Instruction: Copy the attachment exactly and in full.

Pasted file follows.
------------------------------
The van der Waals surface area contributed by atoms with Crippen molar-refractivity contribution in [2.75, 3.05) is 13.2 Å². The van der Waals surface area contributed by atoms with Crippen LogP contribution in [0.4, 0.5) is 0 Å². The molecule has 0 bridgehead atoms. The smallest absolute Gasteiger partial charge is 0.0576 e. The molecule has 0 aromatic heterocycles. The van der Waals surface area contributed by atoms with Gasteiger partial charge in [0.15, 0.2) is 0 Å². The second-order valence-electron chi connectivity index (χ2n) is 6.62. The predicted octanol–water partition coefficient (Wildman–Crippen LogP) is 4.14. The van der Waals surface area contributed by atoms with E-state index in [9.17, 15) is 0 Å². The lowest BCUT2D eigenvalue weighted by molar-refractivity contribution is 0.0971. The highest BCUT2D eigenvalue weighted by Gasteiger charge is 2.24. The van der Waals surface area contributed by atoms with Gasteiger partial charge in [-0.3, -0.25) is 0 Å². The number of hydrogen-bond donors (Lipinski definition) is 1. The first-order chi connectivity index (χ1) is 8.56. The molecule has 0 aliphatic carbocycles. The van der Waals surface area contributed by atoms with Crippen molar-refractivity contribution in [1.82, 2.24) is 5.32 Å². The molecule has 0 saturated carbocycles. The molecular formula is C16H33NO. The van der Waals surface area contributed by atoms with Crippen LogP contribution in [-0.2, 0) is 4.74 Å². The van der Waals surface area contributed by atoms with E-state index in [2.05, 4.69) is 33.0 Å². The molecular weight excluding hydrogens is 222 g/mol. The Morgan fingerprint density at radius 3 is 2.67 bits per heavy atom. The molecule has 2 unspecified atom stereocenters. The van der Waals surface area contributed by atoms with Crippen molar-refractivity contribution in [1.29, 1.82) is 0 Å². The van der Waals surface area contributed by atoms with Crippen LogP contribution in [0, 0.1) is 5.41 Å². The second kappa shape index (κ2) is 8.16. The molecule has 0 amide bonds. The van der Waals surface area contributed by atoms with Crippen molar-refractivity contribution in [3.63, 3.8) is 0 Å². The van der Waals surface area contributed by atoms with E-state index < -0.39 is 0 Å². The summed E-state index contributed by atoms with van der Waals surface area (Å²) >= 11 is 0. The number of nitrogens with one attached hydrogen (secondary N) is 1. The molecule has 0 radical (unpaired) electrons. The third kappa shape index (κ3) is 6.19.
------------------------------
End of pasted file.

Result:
The van der Waals surface area contributed by atoms with Crippen molar-refractivity contribution in [2.75, 3.05) is 13.2 Å². The van der Waals surface area contributed by atoms with Crippen LogP contribution in [0.4, 0.5) is 0 Å². The molecule has 0 bridgehead atoms. The smallest absolute Gasteiger partial charge is 0.0576 e. The molecule has 0 aromatic heterocycles. The van der Waals surface area contributed by atoms with Gasteiger partial charge in [0.15, 0.2) is 0 Å². The second-order valence-electron chi connectivity index (χ2n) is 6.62. The predicted octanol–water partition coefficient (Wildman–Crippen LogP) is 4.14. The van der Waals surface area contributed by atoms with E-state index in [9.17, 15) is 0 Å². The lowest BCUT2D eigenvalue weighted by molar-refractivity contribution is 0.0971. The highest BCUT2D eigenvalue weighted by Gasteiger charge is 2.24. The van der Waals surface area contributed by atoms with Gasteiger partial charge in [-0.3, -0.25) is 0 Å². The number of hydrogen-bond donors (Lipinski definition) is 1. The first-order chi connectivity index (χ1) is 8.56. The molecule has 0 aliphatic carbocycles. The van der Waals surface area contributed by atoms with Crippen molar-refractivity contribution in [1.82, 2.24) is 5.32 Å². The molecule has 0 saturated carbocycles. The molecular formula is C16H33NO. The van der Waals surface area contributed by atoms with Crippen LogP contribution in [-0.2, 0) is 4.74 Å². The van der Waals surface area contributed by atoms with E-state index in [2.05, 4.69) is 33.0 Å². The molecular weight excluding hydrogens is 222 g/mol. The Morgan fingerprint density at radius 3 is 2.67 bits per heavy atom. The molecule has 2 unspecified atom stereocenters. The van der Waals surface area contributed by atoms with Crippen molar-refractivity contribution in [1.29, 1.82) is 0 Å². The van der Waals surface area contributed by atoms with Crippen LogP contribution in [0, 0.1) is 5.41 Å². The second kappa shape index (κ2) is 8.16. The molecule has 0 amide bonds. The van der Waals surface area contributed by atoms with Crippen molar-refractivity contribution in [3.63, 3.8) is 0 Å². The van der Waals surface area contributed by atoms with E-state index < -0.39 is 0 Å². The summed E-state index contributed by atoms with van der Waals surface area (Å²) >= 11 is 0. The number of nitrogens with one attached hydrogen (secondary N) is 1. The molecule has 0 radical (unpaired) electrons. The third kappa shape index (κ3) is 6.19.